The next phase of the war runs from 1341 through to 1355. War restarted using a succession crisis in Brittany as an excuse with the French and English backing different candidates. This was important as it gained Edward III more allies in French territory and access to more landing sites on the French coast. In 1346 Edward III himself undertook an extraordinarily successful campaign starting near Barfleur in Normandy and marching via Caen to the Seine (indeed nearly to Paris itself) and then north to the Somme eventually meeting the French in battle at Crécy. Pitched battles were actually rare, although Edward did have some reason to court them as winning a battle would be regarded as proof that God was on his side. The success of this campaign was very important, but wasn’t followed up – in part because of the crisis of the Black Death in 1348. However the English definitely had the upperhand in the bits & pieces of fighting that followed over the next several years even if there weren’t many more set piece victories.
In 1353 there was some attempt to negotiate a peace but both sides felt they still had more to gain if they kept on fighting, so nothing was worked out. The next phase of the war started in 1355, and Prestwich titles this “The Black Prince’s War” – Edward III’s son & heir lead the most succesful campaigns of this five year period, mostly raiding expeditions through southern France from Gascony. The major victory of this period was in 1357 at Poitiers when the French King was captured. For 2 years after this there were attempts to negotiate peace and ransom of the French King which didn’t really go anywhere. A final campaign by Edward III in 1359-60 ended this phase of the war. The English desire to continue was damaged by a disasterous storm that devasted the campaigning army, which meant they entered negotiations in a more concessionary mood than previously. Peace was negotiated in May 1360 at Brétigny – Edward III got Gascony, Poitou and several surrounding areas in full sovereignty in return for giving up his claim to the throne of France.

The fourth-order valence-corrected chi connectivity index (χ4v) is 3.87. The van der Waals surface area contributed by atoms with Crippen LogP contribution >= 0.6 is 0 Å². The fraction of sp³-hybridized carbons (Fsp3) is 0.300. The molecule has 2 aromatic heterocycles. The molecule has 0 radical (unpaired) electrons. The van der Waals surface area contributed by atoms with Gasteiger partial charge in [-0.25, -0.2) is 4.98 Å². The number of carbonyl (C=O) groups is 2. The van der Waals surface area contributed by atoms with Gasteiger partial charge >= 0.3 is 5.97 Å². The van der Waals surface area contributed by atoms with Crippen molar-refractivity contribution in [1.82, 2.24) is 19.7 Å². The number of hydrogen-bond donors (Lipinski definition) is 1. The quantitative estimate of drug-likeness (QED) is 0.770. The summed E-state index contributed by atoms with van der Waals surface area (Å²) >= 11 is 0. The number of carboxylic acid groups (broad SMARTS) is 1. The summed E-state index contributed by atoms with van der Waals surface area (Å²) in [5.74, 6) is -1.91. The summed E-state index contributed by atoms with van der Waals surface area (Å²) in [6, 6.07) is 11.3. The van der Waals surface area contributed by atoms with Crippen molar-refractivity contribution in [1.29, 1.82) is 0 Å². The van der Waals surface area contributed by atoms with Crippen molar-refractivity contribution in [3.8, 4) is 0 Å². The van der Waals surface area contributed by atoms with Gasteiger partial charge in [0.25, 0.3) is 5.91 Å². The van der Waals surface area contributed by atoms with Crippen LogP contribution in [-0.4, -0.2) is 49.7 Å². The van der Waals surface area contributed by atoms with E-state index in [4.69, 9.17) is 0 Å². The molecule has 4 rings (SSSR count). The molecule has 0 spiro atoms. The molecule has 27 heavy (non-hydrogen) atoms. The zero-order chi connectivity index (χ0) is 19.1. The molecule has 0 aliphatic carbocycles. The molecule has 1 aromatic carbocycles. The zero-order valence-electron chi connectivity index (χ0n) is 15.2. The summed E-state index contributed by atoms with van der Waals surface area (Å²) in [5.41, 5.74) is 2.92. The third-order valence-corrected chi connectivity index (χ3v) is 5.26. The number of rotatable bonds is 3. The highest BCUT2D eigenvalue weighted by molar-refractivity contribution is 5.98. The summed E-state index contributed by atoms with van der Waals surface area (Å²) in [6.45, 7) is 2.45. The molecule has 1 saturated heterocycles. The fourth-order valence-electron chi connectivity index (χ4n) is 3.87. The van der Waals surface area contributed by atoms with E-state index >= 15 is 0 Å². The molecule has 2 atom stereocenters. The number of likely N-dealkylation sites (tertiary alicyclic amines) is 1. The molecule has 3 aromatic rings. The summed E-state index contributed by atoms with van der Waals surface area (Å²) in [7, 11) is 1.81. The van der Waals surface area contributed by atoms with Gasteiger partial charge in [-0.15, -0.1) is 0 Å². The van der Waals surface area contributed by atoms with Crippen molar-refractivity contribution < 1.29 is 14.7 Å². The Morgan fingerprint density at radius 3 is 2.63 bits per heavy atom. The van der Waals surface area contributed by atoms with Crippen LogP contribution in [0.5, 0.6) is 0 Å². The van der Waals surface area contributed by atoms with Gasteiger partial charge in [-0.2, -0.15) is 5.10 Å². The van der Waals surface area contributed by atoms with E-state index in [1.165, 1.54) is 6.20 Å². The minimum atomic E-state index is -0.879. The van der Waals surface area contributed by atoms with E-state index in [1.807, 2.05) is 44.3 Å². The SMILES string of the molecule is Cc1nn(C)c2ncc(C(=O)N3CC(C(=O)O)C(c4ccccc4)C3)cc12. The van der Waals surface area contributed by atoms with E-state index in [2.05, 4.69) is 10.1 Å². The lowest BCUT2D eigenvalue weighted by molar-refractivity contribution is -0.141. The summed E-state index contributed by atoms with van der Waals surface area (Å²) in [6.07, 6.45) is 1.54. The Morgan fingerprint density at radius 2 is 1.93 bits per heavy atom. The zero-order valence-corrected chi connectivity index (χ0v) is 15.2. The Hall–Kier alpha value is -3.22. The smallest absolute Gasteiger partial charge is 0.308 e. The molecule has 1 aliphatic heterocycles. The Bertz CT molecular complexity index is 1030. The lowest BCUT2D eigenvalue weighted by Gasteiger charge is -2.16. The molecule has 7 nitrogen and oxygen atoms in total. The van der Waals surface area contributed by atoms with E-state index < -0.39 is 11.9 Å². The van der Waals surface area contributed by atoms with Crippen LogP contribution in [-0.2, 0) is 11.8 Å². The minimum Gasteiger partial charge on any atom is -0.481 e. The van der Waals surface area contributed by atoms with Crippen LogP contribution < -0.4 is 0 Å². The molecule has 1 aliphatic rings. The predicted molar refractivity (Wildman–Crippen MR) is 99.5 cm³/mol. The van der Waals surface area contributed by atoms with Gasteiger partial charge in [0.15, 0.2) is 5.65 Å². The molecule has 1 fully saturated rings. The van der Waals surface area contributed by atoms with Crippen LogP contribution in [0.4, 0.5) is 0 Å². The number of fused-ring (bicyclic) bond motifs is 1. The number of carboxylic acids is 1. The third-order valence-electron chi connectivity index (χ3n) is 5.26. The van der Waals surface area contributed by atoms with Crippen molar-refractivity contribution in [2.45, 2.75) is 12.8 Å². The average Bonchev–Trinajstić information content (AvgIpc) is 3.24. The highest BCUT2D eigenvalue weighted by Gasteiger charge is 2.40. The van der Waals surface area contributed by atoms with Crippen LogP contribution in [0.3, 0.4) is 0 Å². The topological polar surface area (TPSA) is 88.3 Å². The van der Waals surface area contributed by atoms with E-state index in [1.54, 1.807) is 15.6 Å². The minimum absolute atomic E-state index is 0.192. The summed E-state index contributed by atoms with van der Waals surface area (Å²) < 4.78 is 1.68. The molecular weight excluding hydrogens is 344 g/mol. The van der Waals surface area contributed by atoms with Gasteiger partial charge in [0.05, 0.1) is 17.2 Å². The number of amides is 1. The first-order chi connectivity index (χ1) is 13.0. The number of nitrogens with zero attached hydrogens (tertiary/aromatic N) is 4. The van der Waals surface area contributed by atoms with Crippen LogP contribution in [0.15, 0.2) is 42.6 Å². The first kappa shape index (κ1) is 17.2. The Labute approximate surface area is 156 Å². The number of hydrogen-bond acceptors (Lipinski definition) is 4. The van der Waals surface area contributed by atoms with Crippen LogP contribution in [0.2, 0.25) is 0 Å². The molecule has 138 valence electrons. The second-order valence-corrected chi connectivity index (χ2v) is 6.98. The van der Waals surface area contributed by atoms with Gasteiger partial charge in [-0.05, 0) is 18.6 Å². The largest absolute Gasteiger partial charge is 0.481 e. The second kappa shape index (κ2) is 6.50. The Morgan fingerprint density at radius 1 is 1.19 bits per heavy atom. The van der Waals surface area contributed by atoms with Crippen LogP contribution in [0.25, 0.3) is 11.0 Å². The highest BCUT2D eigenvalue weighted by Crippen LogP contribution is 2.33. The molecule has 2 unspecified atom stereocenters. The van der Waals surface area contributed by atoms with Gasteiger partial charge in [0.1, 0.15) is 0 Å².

1360 is the end of the scope of this book, so to finish up the chapter Prestwich just notes that the peace lasted only 9 years. And mostly foundered on the actual implementation of the treaty.
The Armies of Edward III’s French War
The most surprising thing about this first section of the Hundred Years War both from a contemporary perspective and with hindsight is how competent the English army was, even compared to the start of Edward III’s reign. In part this is down to experience – the Scottish wars during the 1330s meant that there were men who knew how to command, knew how to organise logistics etc. And also had learnt lessons about which tactics had worked and which hadn’t.